The huge holes in the walls of Zoar Baptist Church make it look like it was punched by a gigantic fist. The roof and steeple are gone, lost to one of the myriad tornadoes that wreaked deadly havoc from Oklahoma to Virginia last week.
The congregation will still celebrate Easter, of course, but not here.
"I threw up," said Carolyn Schmalenberger, who starting going to the church as a baby more than 50 years ago. "I mean, I hate to be blunt about it, but Saturday night when I came out here and saw it I physically got sick."
As the shock wore off, a different feeling set in: gratitude. No one in the Deltaville congregation was killed by the storm system that left dozens of people dead in six states. As for having to rebuild, Zoar has been around since Thomas Jefferson was president, so it's not the first time.
"I am enormously thankful and give praise to God because by the grace of God we were protected here," Schmalenberger said. "For whatever reason — I don't know, we will not know — what we will know is that we will rebuild here and we will be stronger for it."
Death and rebirth form the theme of Christianity's holiest day, and this year they strike to the core of congregations in Virginia, Oklahoma, Alabama, South Carolina and North Carolina whose churches were damaged or destroyed by the tornadoes.
Planned sunrise services are going forward, even in damaged buildings. But beyond that, pastors and worshippers say the storm has done more than give them a chance to persevere: It's called them to re-examine the essentials of their faith.
"I wouldn't wish this on anybody, but it's good for us," said the Rev. Doug Western, pastor of Kendale Acres Free Will Baptist Church in Sanford, N.C.
The church, in a quiet residential neighborhood, suffered some damage, including the loss of its steeple. But many of the homes surrounding it were so badly damaged as to make them uninhabitable. The church has become a de facto community center, stockpiling donated items and serving as a gathering point for volunteers distributing hot meals and cleaning up debris.
"We even asked ourselves, 'Why is this church still standing, and everything is devastated around us?'" Western said. "But when we look at everyone in the fellowship hall, all the food and water and clothing that's been distributed — that's why. Something had to be here for people."
Worshippers at Refuge Temple St. Stephen in St. Stephen, S.C., aren't sure where they will worship on Easter Sunday, following the destruction of their 20-year-old sanctuary. But they know they will gather somewhere to offer praise and thanks.
"We're together. Where there is unity there is strength," said Terry Dingle, who has been a member of the congregation for 43 years. "There is nothing that happens that God doesn't intend to happen. We're doing good. We're rooted in God's word."
Each day since the storm, women from the congregation gather under canopies in the church parking lot, cooking and providing cool drinks as the men work to clear away debris. Despite the damage, worshippers aren't angry, Dingle said.
"That's God's work. And if we were to sit here and say we were angry after God has been so good to us? Oh no," she said.
Religious communities are well prepared to withstand disasters, largely because they are well organized, said Nancy Ammerman, a professor at Boston University who studies American congregations.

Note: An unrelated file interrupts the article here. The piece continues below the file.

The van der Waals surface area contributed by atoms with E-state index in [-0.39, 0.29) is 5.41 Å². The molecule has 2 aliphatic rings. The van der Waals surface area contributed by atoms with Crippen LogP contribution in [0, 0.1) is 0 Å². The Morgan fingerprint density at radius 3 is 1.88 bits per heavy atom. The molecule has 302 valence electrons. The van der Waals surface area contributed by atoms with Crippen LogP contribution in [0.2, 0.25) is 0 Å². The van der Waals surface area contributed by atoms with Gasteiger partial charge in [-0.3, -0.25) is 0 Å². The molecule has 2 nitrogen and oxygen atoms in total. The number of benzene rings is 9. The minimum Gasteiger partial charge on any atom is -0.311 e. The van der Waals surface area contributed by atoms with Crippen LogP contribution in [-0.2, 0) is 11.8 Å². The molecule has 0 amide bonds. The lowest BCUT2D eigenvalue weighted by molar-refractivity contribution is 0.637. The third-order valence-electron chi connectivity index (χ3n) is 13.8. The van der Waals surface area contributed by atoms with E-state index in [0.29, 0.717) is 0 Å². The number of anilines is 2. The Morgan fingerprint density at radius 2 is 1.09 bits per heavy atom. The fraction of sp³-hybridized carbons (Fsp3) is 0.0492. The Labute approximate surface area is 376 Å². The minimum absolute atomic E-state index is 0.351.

"If you want to find the best source of volunteers, you'll find them among people who regularly attend religious services," she said. "Survey after survey shows us that regular attenders are more likely to already volunteer in their communities, and not just with their congregations, but in other organizations."
Churches also are working across sectarian lines. The two churches in Askewville, N.C., a tiny town particularly hard hit by the storm, were polite but divergent on theology in good times, but have been united since the storm hit, throwing their doors open to each other and anyone else in need.
The Pentecostal members of the Askewville Assembly of God Church call the pastor at the Askewville Baptist Church "Brother David," and he in turn describes the atmosphere in town as, despite everything, joyous.
"In a lot of places, churches act as if the other one's the enemy," said the Rev. David Crumpler, the Baptist pastor. "I wish you could see the spirit here. It's not about this church or that church; it's a spirit of people being united."
After the storm hit, every building in Askewville lost power except a gymnasium, which both churches quickly turned into an emergency community kitchen, said the Rev. Roy Denton, the Pentecostal pastor. The two churches have been working on relief efforts ever since, using each other's buildings to coordinate volunteers and distribute supplies.
In Deltaville, Zoar Baptist Church is bringing people together in a different way, a week after the brick sanctuary broke apart while the Rev. John Snow and his wife huddled inside.
They were unharmed, but had to dramatically change the church's Easter plans. It will have a beachside service this year, under the pine trees at Stingray Point. The pancake breakfast that had been planned for Sunday morning will become a tailgate meal.
And they're preparing for more worshippers. Several other churches in Middlesex County are canceling their own sunrise services to join Zoar in a show of support. The church has seen more than 200 Easters, but Snow said this one may be its biggest ever.
Breen reported from Raleigh, N.C. Associated Press writer Bruce Smith contributed to this report from St. Stephen, S.C.